The 90s also saw Freeman turn his attention to work behind the camera. In 1993, he made his directorial debut with Bopha! and in 1996, he founded the film production company Revelations Entertainment, with Lori McCreary. The aim of the company was to achieve greater representation on screen, while ‘revealing truth’.


Oscars and awards

By the early 2000s, Freeman was working steadily and garnering huge acclaim for his roles. And it was in 2005 that Freeman won his Oscar, taking it home for Best Supporting Actor in 2005, for his career-defining work in Million Dollar Baby.

However, while professionally, Freeman seemed untouchable, in his personal life, it was a different story. In 2007, he and Colley-Lee separated. A year later, Freeman was in a car accident that left his arm, shoulder, and elbow broken. He has suffered from fibromyalgia ever since. In 2010, his marriage to Colley-Lee officially came to an end when the pair divorced.

But away from his personal life, Freeman was once again seeing success. That same year, he won the National Board of Review Award for Best Actor for his role in Invictus, in which he played Nelson Mandela.


Activism

Away from his on-screen work, Freeman was also involved in humanitarian and charitable works. In 2004, the year before he won his Oscar, he helped form the Grenada Relief Fund to help victims of Hurricane Ivan in Grenada. The fund has now become PLANIT NOW, an organisation dedicated to providing resources for those that live in areas affected by severe storms and hurricanes.

A year later, he made Forbes’ list ‘Most Trustworthy Celebrities’, a list he’s been on every time it’s been published since.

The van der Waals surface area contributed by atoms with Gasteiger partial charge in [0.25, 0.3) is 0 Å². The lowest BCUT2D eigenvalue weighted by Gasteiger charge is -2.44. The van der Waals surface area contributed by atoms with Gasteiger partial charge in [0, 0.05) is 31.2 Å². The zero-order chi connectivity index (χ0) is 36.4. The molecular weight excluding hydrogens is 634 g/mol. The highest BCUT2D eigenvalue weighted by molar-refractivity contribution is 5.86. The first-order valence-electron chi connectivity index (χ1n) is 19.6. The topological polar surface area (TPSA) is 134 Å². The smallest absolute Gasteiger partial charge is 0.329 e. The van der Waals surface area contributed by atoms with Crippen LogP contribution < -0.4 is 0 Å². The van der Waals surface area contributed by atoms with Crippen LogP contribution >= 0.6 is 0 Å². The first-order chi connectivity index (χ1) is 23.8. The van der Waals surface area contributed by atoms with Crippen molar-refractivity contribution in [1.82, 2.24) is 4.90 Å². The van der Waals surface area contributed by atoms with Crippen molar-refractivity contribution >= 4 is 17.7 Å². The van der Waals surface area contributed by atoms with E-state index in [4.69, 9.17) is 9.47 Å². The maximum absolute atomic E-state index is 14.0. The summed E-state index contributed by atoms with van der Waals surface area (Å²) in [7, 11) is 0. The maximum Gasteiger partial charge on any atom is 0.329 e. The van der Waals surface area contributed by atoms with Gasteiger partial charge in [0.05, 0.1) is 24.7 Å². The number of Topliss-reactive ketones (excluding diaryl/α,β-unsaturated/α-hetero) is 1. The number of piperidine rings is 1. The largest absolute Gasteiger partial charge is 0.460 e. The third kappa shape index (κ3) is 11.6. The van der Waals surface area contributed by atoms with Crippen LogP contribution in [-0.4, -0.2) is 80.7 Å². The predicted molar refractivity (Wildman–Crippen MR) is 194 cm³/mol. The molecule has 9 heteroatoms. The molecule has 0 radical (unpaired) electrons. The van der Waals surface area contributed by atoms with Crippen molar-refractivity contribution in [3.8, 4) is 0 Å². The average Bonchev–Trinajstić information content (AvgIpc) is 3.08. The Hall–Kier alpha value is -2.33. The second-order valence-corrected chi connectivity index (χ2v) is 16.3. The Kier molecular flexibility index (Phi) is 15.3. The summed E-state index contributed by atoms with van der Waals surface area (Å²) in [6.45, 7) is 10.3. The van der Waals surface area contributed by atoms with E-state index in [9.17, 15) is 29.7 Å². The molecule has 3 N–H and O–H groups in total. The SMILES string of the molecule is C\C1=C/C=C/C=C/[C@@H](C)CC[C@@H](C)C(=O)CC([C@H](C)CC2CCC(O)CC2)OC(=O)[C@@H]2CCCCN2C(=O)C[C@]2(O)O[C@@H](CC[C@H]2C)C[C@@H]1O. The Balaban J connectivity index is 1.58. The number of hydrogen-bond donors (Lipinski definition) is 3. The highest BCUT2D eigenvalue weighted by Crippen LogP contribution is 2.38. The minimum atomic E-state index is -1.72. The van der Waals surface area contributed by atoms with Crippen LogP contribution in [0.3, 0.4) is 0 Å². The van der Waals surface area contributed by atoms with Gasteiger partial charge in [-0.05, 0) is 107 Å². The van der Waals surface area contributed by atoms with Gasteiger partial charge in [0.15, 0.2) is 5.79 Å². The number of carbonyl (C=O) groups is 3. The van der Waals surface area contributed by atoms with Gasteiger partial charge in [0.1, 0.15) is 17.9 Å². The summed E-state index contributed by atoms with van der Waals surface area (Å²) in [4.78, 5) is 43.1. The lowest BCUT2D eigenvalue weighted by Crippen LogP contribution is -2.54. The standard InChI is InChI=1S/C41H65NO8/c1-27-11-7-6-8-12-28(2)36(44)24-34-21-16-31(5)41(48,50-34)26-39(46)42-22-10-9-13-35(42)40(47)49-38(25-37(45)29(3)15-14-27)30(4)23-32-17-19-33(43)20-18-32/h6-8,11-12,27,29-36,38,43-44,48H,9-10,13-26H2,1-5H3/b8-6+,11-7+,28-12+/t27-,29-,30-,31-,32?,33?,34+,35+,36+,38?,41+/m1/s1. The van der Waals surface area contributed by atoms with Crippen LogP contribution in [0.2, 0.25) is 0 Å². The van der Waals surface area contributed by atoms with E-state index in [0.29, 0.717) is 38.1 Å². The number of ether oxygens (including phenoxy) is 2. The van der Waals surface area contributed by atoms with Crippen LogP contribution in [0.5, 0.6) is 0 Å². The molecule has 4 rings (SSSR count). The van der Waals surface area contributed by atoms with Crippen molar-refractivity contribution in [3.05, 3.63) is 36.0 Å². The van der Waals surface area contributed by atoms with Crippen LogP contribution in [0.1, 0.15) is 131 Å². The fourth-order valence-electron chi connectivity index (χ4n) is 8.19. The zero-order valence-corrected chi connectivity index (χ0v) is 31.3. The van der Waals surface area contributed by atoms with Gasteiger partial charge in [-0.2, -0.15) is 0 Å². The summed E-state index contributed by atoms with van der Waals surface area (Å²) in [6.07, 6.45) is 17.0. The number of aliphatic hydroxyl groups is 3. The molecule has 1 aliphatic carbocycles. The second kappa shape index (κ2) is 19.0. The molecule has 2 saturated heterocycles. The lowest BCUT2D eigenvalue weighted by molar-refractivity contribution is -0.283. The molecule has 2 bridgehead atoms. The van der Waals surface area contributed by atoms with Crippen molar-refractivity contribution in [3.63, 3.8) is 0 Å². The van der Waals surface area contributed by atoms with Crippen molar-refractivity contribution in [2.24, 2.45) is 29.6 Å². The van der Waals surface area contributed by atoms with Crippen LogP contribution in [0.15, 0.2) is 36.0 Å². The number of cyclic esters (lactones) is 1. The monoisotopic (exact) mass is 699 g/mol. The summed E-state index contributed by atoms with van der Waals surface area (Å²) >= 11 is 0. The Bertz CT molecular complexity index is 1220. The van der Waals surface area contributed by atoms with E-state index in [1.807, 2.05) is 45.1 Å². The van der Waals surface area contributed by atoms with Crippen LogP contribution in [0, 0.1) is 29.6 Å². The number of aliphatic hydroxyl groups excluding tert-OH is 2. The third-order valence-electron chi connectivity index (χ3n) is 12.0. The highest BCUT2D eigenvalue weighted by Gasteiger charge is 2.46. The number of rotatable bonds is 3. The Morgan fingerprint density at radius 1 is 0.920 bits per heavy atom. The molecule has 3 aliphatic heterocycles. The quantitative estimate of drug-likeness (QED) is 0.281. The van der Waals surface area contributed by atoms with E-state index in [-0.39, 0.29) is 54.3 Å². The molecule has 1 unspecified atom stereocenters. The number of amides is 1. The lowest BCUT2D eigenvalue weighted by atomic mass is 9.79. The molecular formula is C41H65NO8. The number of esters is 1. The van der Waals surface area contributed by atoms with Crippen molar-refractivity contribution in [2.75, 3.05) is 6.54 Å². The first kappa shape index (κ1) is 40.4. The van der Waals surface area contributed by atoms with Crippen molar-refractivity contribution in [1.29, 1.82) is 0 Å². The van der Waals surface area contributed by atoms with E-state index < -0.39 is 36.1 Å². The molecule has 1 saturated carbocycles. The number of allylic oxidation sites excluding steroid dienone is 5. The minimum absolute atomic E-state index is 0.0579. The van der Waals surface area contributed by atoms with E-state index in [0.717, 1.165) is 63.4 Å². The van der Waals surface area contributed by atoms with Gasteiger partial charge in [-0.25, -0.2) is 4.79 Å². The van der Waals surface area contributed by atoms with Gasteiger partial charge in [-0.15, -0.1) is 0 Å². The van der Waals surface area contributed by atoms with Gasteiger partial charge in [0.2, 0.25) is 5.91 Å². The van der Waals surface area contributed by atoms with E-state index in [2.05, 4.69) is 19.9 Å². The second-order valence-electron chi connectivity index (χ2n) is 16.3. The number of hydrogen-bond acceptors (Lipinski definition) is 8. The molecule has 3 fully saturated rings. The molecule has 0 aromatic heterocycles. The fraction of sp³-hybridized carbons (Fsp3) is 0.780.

With his daughter Morgana, he founded the Tallahatchie River Foundation, a not-for-profit that promotes early childhood education in the state of Mississippi. And in 2014, after he found out about the decline of honeybees, he turned his ranch into a bee sanctuary.


Recognition

Now in his 80s, Freeman has earned 65 wins and 83 nominations from various institutions across his career, earning accolades from the Golden Globes and American Film Institution to the African-American Film Critics Association and the Emmys.

His contribution to the industry across his career was recognised for the first time in 2006 when he was given the Lifetime Achievement Award by Mississippi's Best Awards for his work in film and theatre. Four lifetime achievements awards followed, from the John F. Kennedy Centre, which picked him as a Kennedy Centre Honoree, the American Film Institute, the Golden Globes, and the Screen Actors Guild.

He's also been given two honorary doctorates from Delta State University and Boston University and in 2014, was given the honour of the ‘Freedom of the City’ by the City of London.

They’re accolades that are richly deserved. Morgan Freeman has spent his life playing everyone from the President of the United States to a pimp, Nelson Mandela to God, and in so doing, has become one of the world’s most recognised and respected actors.